Review by Gordon Justesen

Stars: Mark Wahlberg, Charlize Theron, Edward Norton, Seth Green, Jason Statham, Mos Def, Franky G, Donald Sutherland
Director: F. Gary Gray
Audio: Dolby Digital 5.1, Dolby Surround, French Dolby Digital 5.1
Video: Anamorphic Widescreen 2.35:1
Studio: Paramount
Features: See Review
Length: 110 Minutes
Release Date: October 7, 2003

“There are two kinds of thieves:  people who steal to enrich their lives, and people who steal to define their lives.”

Film ***

Not since Ocean’s Eleven has there been a heist movie where it was so cool to root for a gang of thieves. Director F. Gary Gray’s remake of The Italian Job isn’t so much a straight forward remake of the 1969 original starring Michael Caine. Several settings and plot developments have been rearranged, yet much of the heist movie gimmicks are indeed still in check. One of the trademark elements of the original movie was its use of the mini cooper automobile, which is more or less the star of this version.

The story opens in Venice, where a group of professional thieves are pulling off a risky heist involving 35 million dollars worth of gold. Leading the job is veteran thief John Bridger (Donald Sutherland), though the initial mastermind is protégé Charlie Croker (Mark Wahlberg), who’s planned this master plan down to a tee. They succeed in stealing the gold, which includes a decoy escape via a high speed motorboat.

But then an unexpected double cross happens, when one of the heist-men, Steve (Edward Norton), turns on the gang in a plot to keep all the gold for himself. Killing John, and leaving the rest for dead, Steve eludes with his own henchmen, as well as all of the gold. It’s needless to say that it’s time for some much deserved payback.

Cut to a year later, as Charlie, alive and well, gets a tip from a connection about Steve’s whereabouts, which is Los Angeles. Charlie intends to devise a plot to steal the gold back, but he needs a hired hand to help crack the particular safe their nemesis has. It’s an elaborate plan that calls for the perfect safecracker.

For this matter, he turns to Stella Bridger (Charlize Theron), a professional safecracker whose work is in compliance with the police. She is John’s daughter, and hasn’t forgiven Charlie for pulling her father in for one last job and then dying unexpectedly. She eventually signs on, insisting that she wants to see the reaction from the man who killed her father once his gold is gone.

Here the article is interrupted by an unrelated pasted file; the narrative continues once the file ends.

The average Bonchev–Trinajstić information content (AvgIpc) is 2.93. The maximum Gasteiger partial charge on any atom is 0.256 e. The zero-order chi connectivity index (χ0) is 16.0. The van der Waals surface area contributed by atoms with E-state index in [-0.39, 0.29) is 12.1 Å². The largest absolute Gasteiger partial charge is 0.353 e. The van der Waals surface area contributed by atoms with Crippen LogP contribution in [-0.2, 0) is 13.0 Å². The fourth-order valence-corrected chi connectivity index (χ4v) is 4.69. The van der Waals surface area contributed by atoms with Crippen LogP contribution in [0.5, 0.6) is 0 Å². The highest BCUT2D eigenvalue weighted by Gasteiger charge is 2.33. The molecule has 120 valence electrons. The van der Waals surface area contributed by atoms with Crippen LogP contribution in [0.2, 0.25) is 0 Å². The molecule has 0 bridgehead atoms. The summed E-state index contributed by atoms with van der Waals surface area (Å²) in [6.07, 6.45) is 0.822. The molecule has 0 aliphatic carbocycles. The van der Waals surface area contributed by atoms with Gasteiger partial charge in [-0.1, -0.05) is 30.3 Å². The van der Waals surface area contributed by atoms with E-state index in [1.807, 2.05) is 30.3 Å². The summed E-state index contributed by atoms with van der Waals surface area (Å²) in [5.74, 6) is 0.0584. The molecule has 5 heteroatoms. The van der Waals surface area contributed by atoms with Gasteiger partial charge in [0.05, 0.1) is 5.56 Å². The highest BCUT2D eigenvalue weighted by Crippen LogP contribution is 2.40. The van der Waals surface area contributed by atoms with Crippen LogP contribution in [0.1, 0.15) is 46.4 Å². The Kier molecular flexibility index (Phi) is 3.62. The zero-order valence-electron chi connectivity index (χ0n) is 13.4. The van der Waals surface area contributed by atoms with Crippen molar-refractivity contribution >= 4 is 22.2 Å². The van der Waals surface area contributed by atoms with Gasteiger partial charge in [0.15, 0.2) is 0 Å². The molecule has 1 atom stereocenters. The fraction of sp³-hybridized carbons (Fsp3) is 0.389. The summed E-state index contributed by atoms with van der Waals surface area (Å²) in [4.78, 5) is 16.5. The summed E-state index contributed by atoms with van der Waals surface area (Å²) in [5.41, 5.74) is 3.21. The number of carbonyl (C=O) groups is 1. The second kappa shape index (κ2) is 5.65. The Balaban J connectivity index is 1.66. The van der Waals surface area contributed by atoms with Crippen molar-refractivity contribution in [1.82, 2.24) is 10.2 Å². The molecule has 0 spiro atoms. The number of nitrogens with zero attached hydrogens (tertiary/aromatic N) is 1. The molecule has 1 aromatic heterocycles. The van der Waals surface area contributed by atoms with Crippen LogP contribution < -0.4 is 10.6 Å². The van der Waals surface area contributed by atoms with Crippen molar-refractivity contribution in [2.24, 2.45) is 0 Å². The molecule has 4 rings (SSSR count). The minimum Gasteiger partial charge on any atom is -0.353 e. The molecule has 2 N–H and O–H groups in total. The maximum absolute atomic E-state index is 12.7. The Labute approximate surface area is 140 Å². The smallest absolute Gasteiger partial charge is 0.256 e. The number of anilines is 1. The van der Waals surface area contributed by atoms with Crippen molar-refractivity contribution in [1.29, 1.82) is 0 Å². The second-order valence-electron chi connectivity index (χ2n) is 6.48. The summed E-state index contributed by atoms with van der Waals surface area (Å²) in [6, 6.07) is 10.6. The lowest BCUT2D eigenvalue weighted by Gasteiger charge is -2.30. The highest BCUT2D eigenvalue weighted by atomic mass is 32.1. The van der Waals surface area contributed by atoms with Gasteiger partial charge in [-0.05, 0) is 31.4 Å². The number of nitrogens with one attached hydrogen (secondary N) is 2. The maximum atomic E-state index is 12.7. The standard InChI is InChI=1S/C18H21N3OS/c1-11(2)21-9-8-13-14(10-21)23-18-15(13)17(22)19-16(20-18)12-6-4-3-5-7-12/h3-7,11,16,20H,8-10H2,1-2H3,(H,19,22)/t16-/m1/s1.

Charlie then assembles his crack team once they arrive in L.A. The members of his team include Lyle (Seth Green), a computer hacker who prefers the nickname “The Napster” since he claims that Napster creator Shawn Fanning was his college roommate, and stole his setup data while he was napping. Then there’s Handsome Rob (Jason Statham), the getaway driver who has a knack for wooing the ladies when a necessary diversion is needed. Lastly, there’s Left Ear (Mos Def), the demolitions expert who’s partially deaf, thanks to an explosive experiment he tried in his school bathroom when at the age of 10.

The heart of the movie is no doubt to climatic heisting of the gold, which results in a spectacular car chase involving three separate mini coopers, one white, one red, and one blue. I must confess that after watching this movie, I wanted to go out and buy one immediately. Judging by the footage in the movie, which is actually short on CGI, the minis are able to fit in the tightest areas. Not that I would go right out and attempt any of the stunts. It’s just that the cars look so darn cool.

The Italian Job is simply one of those movies that is very hard not to like. It’s clear that word of mouth played a part in the movie’s success, as it went on to become one of the big sleeper hits of the summer. Filled with kinetic energy, terrific performances, and some incredible automobile stunts, this is one thrilling movie heist you should definitely take part in.

Video ****

Add another top flight presentation to the Paramount library. The Italian Job is given a truly wonderful sense of style, thanks in part to director F. Gary Gray, and the video presentation illustrates this factor scene for scene. The anamorphic picture is consistently sharp as always, with the usual array of assorted and astonishing colors. Scenes both light and dark prevail triumphantly, with no picture flaws found on either side. Both Italy and Los Angeles have never looked so outstanding, in the same movie no less. A full screen version is available separately.

Audio ****

What a blast! The 5.1 mix supplied by Paramount is one rockin’ ride of an audio presentation. The movie only contains about two huge action sequences, one early in the movie and the other at the closing point, and yet this track is able to keep the audio power alive for the entire running time. The ultra-cool, and at times retro music score by John Powell is a major plus. Plus when Left Ear’s handmade explosive equipment comes into play, you are likely to be, well, blown away. Dialogue is also at the highest level of clarity. Solid presentation to the fullest.

Features ***1/2

Though a potential commentary track is missing from the lineup, Paramount still managed to include enough extras to qualify for a Collector’s Edition release. First starters, there’s a grand total of 5 documentaries; “Pedal to the Medal: The Making of The Italian Job”, “Putting Words on the Page for The Italian Job”, “Italian Job-Driving School”, “The Mighty Minis of The Italian Job”, and “High Octane: Stunts From The Italian Job”.

Also included are six deleted scenes, a trailer, and bonus trailers for Timeline, Lara Croft Tomb Raider: The Cradle of Life, and The Adventures of Indiana Jones.


The Italian Job makes for not only a cool piece of fast paced entertainment, but a solid DVD offering from Paramount, who have no less gone for the gold with this noteworthy release.